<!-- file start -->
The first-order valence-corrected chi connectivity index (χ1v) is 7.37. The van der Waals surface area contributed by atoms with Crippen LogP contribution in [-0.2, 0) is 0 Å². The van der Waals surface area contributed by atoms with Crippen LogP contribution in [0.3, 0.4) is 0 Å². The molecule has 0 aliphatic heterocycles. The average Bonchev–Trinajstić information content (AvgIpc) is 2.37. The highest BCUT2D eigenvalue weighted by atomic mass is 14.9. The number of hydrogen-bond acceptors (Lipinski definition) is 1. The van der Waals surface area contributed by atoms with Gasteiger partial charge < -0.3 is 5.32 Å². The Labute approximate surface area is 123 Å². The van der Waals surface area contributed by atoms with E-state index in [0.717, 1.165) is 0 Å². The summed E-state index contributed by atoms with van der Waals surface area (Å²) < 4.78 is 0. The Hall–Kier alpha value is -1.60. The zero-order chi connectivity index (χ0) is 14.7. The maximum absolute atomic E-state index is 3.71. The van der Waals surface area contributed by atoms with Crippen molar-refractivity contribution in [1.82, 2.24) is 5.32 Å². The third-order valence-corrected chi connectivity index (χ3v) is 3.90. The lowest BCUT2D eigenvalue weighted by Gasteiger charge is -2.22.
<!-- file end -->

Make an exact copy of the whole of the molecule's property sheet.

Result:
The first-order valence-corrected chi connectivity index (χ1v) is 7.37. The van der Waals surface area contributed by atoms with Crippen LogP contribution in [-0.2, 0) is 0 Å². The van der Waals surface area contributed by atoms with Crippen LogP contribution in [0.3, 0.4) is 0 Å². The molecule has 0 aliphatic heterocycles. The average Bonchev–Trinajstić information content (AvgIpc) is 2.37. The highest BCUT2D eigenvalue weighted by atomic mass is 14.9. The number of hydrogen-bond acceptors (Lipinski definition) is 1. The van der Waals surface area contributed by atoms with Gasteiger partial charge < -0.3 is 5.32 Å². The Labute approximate surface area is 123 Å². The van der Waals surface area contributed by atoms with E-state index in [0.717, 1.165) is 0 Å². The summed E-state index contributed by atoms with van der Waals surface area (Å²) < 4.78 is 0. The Hall–Kier alpha value is -1.60. The zero-order chi connectivity index (χ0) is 14.7. The maximum absolute atomic E-state index is 3.71. The van der Waals surface area contributed by atoms with Crippen molar-refractivity contribution in [1.82, 2.24) is 5.32 Å². The third-order valence-corrected chi connectivity index (χ3v) is 3.90. The lowest BCUT2D eigenvalue weighted by Gasteiger charge is -2.22.